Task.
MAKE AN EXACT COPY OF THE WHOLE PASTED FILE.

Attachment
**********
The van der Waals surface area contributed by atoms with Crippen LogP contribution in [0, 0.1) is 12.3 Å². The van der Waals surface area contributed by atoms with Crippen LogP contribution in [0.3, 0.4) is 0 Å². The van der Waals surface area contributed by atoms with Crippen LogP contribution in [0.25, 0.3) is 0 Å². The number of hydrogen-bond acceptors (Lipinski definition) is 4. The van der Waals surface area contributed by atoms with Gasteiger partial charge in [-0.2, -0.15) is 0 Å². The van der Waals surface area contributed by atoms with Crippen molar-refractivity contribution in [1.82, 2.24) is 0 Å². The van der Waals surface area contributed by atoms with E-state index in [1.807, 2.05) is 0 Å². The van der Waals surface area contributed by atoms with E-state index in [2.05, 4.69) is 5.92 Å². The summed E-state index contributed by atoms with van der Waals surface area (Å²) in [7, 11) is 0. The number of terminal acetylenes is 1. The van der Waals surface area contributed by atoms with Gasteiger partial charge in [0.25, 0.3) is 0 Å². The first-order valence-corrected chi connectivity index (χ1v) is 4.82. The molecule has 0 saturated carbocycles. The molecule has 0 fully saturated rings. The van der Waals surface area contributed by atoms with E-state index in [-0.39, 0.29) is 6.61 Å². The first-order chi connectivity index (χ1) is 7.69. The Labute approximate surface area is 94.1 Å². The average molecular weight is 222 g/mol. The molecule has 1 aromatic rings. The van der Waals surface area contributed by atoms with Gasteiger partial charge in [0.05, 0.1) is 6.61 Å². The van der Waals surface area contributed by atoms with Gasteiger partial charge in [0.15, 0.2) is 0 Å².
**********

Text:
The van der Waals surface area contributed by atoms with Crippen LogP contribution in [0, 0.1) is 12.3 Å². The van der Waals surface area contributed by atoms with Crippen LogP contribution in [0.3, 0.4) is 0 Å². The van der Waals surface area contributed by atoms with Crippen LogP contribution in [0.25, 0.3) is 0 Å². The number of hydrogen-bond acceptors (Lipinski definition) is 4. The van der Waals surface area contributed by atoms with Gasteiger partial charge in [-0.2, -0.15) is 0 Å². The van der Waals surface area contributed by atoms with Crippen molar-refractivity contribution in [1.82, 2.24) is 0 Å². The van der Waals surface area contributed by atoms with E-state index in [1.807, 2.05) is 0 Å². The van der Waals surface area contributed by atoms with E-state index in [2.05, 4.69) is 5.92 Å². The summed E-state index contributed by atoms with van der Waals surface area (Å²) in [7, 11) is 0. The number of terminal acetylenes is 1. The van der Waals surface area contributed by atoms with Gasteiger partial charge in [0.25, 0.3) is 0 Å². The first-order valence-corrected chi connectivity index (χ1v) is 4.82. The molecule has 0 saturated carbocycles. The molecule has 0 fully saturated rings. The van der Waals surface area contributed by atoms with E-state index in [-0.39, 0.29) is 6.61 Å². The first-order chi connectivity index (χ1) is 7.69. The Labute approximate surface area is 94.1 Å². The average molecular weight is 222 g/mol. The molecule has 1 aromatic rings. The van der Waals surface area contributed by atoms with Gasteiger partial charge in [0.05, 0.1) is 6.61 Å². The van der Waals surface area contributed by atoms with Gasteiger partial charge in [0.15, 0.2) is 0 Å².